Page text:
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The Hidden Meaning Behind the Name of One Pokémon Region

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Pokémon's current series director Junichi Masuda has been working at Game Freak on the Pokémon series since the original Ruby and Sapphire, the source material for the two newest games, Omega Ruby and Alpha Sapphire.

This post originally appeared on Kotaku UK.

Back then, he was what's known as a "planner" in Japanese game companies: a designer, basically. It was his job to make the actual environments and maps that make up the region of Hoenn (nowadays he oversees entire projects).


As it turns out, he put a lot of himself into his work. "So [Hoenn] was inspired by when I would go and visit my grandparents when I was younger," Masuda tells me. "I grew up in Tokyo, which was obviously a big city, and my grandparents lived in Kyushu, a Japanese island. It was really completely different there. Where I came from we didn't have clean rivers or a lot of insects or wildlife, but when I visited my grandparents I got to experience that abundance of nature - I'd got out and catch bugs, play in the river, catch fish in the ocean, explore forests."

Hoenn, then, is the manifestation of Masuda's childhood summers on the island of Kyushu. "I really wanted to express those childhood memories with the Hoenn region when I first thought about Ruby and Sapphire," he says. "It's expressed in how abundant the nature is compared to some of the other settings, and also in the idea of secret bases, which was like making tree-houses or a special fort when I was a kid."


The word Hoenn itself contains clues to these inspirations. In the actual games, it's written in katakana - so, phonetically - but during development, Masuda always envisioned the word "Hoenn" in kanji, the symbolic, pictographic Japanese alphabet:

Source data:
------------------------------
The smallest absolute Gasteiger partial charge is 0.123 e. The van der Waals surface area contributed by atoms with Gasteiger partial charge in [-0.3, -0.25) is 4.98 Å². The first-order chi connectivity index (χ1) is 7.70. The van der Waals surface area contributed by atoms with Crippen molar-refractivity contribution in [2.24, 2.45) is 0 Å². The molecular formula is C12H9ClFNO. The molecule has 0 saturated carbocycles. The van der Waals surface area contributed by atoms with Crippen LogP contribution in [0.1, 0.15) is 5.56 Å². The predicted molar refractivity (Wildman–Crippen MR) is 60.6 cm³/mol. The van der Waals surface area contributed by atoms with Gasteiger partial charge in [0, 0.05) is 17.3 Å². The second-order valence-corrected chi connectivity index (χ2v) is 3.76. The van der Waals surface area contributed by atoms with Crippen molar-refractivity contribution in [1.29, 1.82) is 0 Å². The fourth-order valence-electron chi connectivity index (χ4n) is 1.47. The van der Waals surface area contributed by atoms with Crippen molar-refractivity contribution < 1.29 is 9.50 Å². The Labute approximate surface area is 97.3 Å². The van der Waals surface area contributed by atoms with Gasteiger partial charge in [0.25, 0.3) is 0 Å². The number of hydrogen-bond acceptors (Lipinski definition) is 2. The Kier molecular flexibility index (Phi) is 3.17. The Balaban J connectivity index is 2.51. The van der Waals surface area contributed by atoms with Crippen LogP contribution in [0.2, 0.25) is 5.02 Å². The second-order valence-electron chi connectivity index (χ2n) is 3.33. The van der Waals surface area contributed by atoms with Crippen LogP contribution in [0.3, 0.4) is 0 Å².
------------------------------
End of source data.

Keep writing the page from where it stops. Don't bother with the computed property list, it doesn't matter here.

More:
Those two characters, whose readings are "ho" and "en," roughly translate to "abundance" and "bonds" or "connections," in the sense of connections between people - though it's hard to directly translate kanji. The overall impression they give is of a place that is fertile, lush, whose abundance is the result of bonds between people and their relationship with nature. It also looks like it could be a real place - the first character, especially, is often used in place names.

"One of the original themes was this idea of abundance - not just of nature, but of how warm people are in the country, and people were always so nice to me there," Masuda elaborates. "Neighbours would say hello to me on the street. That's the hidden meaning: the abundant bonds between people and nature."


Thanks to Brian Ashcraft for additional kanji help.


This post originally appeared on Kotaku UK, bringing you original reporting, game culture and humour with a U from the British isles. Follow them on @Kotaku_UK.